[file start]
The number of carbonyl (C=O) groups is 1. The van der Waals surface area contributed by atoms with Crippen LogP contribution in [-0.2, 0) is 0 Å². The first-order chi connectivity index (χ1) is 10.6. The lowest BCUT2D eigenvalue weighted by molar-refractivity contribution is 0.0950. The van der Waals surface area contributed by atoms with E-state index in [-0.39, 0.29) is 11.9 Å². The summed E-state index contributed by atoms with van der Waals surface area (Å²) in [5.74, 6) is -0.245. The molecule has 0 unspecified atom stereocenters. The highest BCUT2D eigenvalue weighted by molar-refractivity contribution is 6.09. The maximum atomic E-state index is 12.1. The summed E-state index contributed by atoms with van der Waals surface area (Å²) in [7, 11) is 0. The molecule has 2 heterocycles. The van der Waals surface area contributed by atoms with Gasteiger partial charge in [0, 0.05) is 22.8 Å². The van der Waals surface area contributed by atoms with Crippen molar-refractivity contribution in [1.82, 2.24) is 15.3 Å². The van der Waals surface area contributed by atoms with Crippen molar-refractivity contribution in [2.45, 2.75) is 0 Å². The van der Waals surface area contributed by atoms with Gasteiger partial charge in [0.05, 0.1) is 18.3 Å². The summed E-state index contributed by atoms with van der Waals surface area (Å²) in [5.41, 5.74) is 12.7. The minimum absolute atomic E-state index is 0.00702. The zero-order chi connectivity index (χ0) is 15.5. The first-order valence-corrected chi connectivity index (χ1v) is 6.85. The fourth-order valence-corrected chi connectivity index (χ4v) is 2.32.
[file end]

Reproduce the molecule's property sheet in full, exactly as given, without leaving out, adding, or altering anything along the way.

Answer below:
The number of carbonyl (C=O) groups is 1. The van der Waals surface area contributed by atoms with Crippen LogP contribution in [-0.2, 0) is 0 Å². The first-order chi connectivity index (χ1) is 10.6. The lowest BCUT2D eigenvalue weighted by molar-refractivity contribution is 0.0950. The van der Waals surface area contributed by atoms with E-state index in [-0.39, 0.29) is 11.9 Å². The summed E-state index contributed by atoms with van der Waals surface area (Å²) in [5.74, 6) is -0.245. The molecule has 0 unspecified atom stereocenters. The highest BCUT2D eigenvalue weighted by molar-refractivity contribution is 6.09. The maximum atomic E-state index is 12.1. The summed E-state index contributed by atoms with van der Waals surface area (Å²) in [7, 11) is 0. The molecule has 2 heterocycles. The van der Waals surface area contributed by atoms with Gasteiger partial charge in [0, 0.05) is 22.8 Å². The van der Waals surface area contributed by atoms with Crippen molar-refractivity contribution in [1.82, 2.24) is 15.3 Å². The van der Waals surface area contributed by atoms with Crippen molar-refractivity contribution in [2.45, 2.75) is 0 Å². The van der Waals surface area contributed by atoms with Gasteiger partial charge in [0.05, 0.1) is 18.3 Å². The summed E-state index contributed by atoms with van der Waals surface area (Å²) in [5.41, 5.74) is 12.7. The minimum absolute atomic E-state index is 0.00702. The zero-order chi connectivity index (χ0) is 15.5. The first-order valence-corrected chi connectivity index (χ1v) is 6.85. The fourth-order valence-corrected chi connectivity index (χ4v) is 2.32.